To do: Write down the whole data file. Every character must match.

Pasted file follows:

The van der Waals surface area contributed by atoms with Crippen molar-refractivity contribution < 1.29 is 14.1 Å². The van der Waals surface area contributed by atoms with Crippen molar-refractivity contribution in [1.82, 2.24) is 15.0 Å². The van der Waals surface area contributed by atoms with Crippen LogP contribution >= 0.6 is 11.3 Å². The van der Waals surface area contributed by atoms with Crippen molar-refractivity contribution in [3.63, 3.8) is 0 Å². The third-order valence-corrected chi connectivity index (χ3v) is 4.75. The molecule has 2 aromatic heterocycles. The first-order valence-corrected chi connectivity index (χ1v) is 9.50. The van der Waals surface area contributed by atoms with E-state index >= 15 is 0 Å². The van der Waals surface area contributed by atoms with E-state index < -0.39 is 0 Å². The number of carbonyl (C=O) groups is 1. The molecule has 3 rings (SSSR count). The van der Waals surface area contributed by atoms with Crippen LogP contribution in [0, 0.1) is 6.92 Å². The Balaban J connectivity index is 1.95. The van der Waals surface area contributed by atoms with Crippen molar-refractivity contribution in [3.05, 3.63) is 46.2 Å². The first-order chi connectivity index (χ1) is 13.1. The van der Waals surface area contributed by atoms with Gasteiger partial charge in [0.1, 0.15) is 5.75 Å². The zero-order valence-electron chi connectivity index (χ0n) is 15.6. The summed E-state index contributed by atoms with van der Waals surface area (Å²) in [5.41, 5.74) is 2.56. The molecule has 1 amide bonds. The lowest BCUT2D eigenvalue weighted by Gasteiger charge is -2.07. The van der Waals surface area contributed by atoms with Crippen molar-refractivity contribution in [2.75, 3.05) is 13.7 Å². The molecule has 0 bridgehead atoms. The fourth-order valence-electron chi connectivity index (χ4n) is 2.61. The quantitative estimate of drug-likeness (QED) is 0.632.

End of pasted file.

The van der Waals surface area contributed by atoms with Crippen molar-refractivity contribution < 1.29 is 14.1 Å². The van der Waals surface area contributed by atoms with Crippen molar-refractivity contribution in [1.82, 2.24) is 15.0 Å². The van der Waals surface area contributed by atoms with Crippen LogP contribution >= 0.6 is 11.3 Å². The van der Waals surface area contributed by atoms with Crippen molar-refractivity contribution in [3.63, 3.8) is 0 Å². The third-order valence-corrected chi connectivity index (χ3v) is 4.75. The molecule has 2 aromatic heterocycles. The first-order valence-corrected chi connectivity index (χ1v) is 9.50. The van der Waals surface area contributed by atoms with E-state index >= 15 is 0 Å². The van der Waals surface area contributed by atoms with E-state index < -0.39 is 0 Å². The number of carbonyl (C=O) groups is 1. The molecule has 3 rings (SSSR count). The van der Waals surface area contributed by atoms with Crippen LogP contribution in [0, 0.1) is 6.92 Å². The Balaban J connectivity index is 1.95. The van der Waals surface area contributed by atoms with Crippen molar-refractivity contribution in [3.05, 3.63) is 46.2 Å². The first-order chi connectivity index (χ1) is 13.1. The van der Waals surface area contributed by atoms with Gasteiger partial charge in [0.1, 0.15) is 5.75 Å². The zero-order valence-electron chi connectivity index (χ0n) is 15.6. The summed E-state index contributed by atoms with van der Waals surface area (Å²) in [5.41, 5.74) is 2.56. The molecule has 1 amide bonds. The lowest BCUT2D eigenvalue weighted by Gasteiger charge is -2.07. The van der Waals surface area contributed by atoms with Crippen molar-refractivity contribution in [2.75, 3.05) is 13.7 Å². The molecule has 0 bridgehead atoms. The fourth-order valence-electron chi connectivity index (χ4n) is 2.61. The quantitative estimate of drug-likeness (QED) is 0.632.